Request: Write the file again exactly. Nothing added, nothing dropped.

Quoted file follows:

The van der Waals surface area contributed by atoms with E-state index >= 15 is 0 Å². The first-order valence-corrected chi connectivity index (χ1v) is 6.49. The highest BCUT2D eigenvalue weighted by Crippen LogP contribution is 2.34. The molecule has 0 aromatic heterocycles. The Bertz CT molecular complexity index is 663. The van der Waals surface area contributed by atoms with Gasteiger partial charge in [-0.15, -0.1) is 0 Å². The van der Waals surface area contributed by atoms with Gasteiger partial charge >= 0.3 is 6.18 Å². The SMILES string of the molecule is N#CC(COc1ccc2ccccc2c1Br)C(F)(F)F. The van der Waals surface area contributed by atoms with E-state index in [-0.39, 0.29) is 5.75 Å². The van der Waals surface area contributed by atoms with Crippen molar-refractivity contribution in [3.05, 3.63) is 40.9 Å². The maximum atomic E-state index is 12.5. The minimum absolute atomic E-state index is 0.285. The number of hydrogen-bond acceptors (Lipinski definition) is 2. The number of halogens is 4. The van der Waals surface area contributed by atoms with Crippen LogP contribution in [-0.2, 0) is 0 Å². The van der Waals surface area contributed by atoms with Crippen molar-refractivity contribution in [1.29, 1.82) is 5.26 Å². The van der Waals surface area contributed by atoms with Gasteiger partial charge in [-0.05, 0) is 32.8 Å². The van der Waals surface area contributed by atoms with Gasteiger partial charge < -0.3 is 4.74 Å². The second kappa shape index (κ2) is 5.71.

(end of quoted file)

The van der Waals surface area contributed by atoms with E-state index >= 15 is 0 Å². The first-order valence-corrected chi connectivity index (χ1v) is 6.49. The highest BCUT2D eigenvalue weighted by Crippen LogP contribution is 2.34. The molecule has 0 aromatic heterocycles. The Bertz CT molecular complexity index is 663. The van der Waals surface area contributed by atoms with Gasteiger partial charge in [-0.15, -0.1) is 0 Å². The van der Waals surface area contributed by atoms with Gasteiger partial charge >= 0.3 is 6.18 Å². The SMILES string of the molecule is N#CC(COc1ccc2ccccc2c1Br)C(F)(F)F. The van der Waals surface area contributed by atoms with E-state index in [-0.39, 0.29) is 5.75 Å². The van der Waals surface area contributed by atoms with Crippen molar-refractivity contribution in [3.05, 3.63) is 40.9 Å². The maximum atomic E-state index is 12.5. The minimum absolute atomic E-state index is 0.285. The number of hydrogen-bond acceptors (Lipinski definition) is 2. The number of halogens is 4. The van der Waals surface area contributed by atoms with Crippen LogP contribution in [-0.2, 0) is 0 Å². The van der Waals surface area contributed by atoms with Crippen molar-refractivity contribution in [1.29, 1.82) is 5.26 Å². The van der Waals surface area contributed by atoms with Gasteiger partial charge in [-0.05, 0) is 32.8 Å². The van der Waals surface area contributed by atoms with Gasteiger partial charge < -0.3 is 4.74 Å². The second kappa shape index (κ2) is 5.71.